Monday, July 13, 2015

MMGM- The Girl in the Torch

23149132Sharenow, Robert. The Girl in the Torch
May 26th 2015 by Balzer + Bray
Copy received from Goldberg McDuffie Communications (Publicity)

When Sarah's father is killed in a pogrom, and her mother becomes very ill on their trip to the US, Sarah finds herself in the custody of immigration. When her mother passes away, she is going to be sent back to her country. Knowing this will not end well, she jumps off the ship and ends up at the Statue of Liberty. There, she has a fairly successful life, sleeping in the statue, scrounging leftover food and saving pennies to take the ferry to the city. When a guard, Maryk, is injured, she helps him. To thank her, he takes her to his boarding house and hands her over to Mrs. Lee, the Chinese landlady, and suggests that Sarah helps out in the kitchen. Sarah is a hard worker, and Mrs. Lee has a soft spot for people in need. Again, things go fairly well. Sarah befriends a Newsie, Tommy, and he turns out to be very helpful when her situation with Mrs. Lee becomes untenable. Luckily, Sarah's command of English and her willingness to stand up to authority figures saves the day.
Strengths: This is different from the usual immigrant story, where the child ends up in a sweatshop, and has a lot more action. The characters are all appealing, even Maryk, who is tragically flawed but helps Sarah when she really needs it. The different sections of New York City are well described, and the kindness of the strangers who help Sarah is a wonderful thing to have in a book. Reminded me a bit of Napoli's The King of Mulberry Street.
Weaknesses: While I can understand why Sharenow would want to be vague about country of origin so the tale is more universal (which is often not successful, see Close to the Wind), I'm a fan of specifics in historical fiction. More details about daily life (food, clothing, atmosphere) would have been something I would have enjoyed.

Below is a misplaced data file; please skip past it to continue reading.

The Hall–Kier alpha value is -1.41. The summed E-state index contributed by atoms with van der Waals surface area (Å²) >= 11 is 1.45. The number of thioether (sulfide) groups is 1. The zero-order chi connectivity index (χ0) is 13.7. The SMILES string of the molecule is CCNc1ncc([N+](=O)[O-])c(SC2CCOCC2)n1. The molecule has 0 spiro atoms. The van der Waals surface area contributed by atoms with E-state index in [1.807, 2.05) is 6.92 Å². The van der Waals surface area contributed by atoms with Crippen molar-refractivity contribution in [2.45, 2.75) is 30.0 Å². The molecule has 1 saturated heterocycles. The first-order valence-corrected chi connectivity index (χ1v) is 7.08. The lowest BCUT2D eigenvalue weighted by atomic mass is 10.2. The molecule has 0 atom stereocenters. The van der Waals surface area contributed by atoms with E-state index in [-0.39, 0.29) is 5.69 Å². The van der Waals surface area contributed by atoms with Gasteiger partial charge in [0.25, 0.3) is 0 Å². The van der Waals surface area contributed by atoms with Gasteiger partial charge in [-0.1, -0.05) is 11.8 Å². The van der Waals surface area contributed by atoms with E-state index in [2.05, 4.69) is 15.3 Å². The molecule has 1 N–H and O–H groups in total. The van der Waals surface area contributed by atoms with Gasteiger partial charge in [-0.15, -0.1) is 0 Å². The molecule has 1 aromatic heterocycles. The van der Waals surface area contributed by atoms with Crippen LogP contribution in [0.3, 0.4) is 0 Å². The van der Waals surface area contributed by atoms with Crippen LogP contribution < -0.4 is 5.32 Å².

What I really think: Historical fiction is a hard sell, but this has enough appealing elements that I think it will circulate well, so I will buy a copy. Wish the cover were a little better.


Cindy Tran said...

I saw this one in Barnes and Nobles a few days ago! I planning to get it, but didn't bring money, because I was only going to get a book from the summer reading program. ANYWAY, I think the reason why it stood out to me was because, like you said, it's different from a typical immigrant story. And Sarah is FIERCE. I can't believe she jumped off of the boat. She must've really wanted to be in America, which reminds us how lucky we are to be here. :-) I'm dying to read this one. Thanks!

Greg Pattridge said...

I loved the story but that cover was a problem for me, too. Not sure what they could have done with it... looked more suited to a nonfiction pamphlet about the statue.

Rosi said...

I just read this and found it interesting that Sarah doesn't really solve her own problem, but it is solved for her by adults. I wonder how much pushback Sharenow got about that since we are all told in this business that the young protagonist has to solve his/her own problem. I did really like this book, though.The writing is lovely and the story compelling. I agree I would have like more historical specifics.

Jenni Enzor said...

I've had my eye on this one and have heard good things about it. I also don't like vague settings, but there's enough here that sounds really appealing, especially how she survives in the Statue of Liberty.

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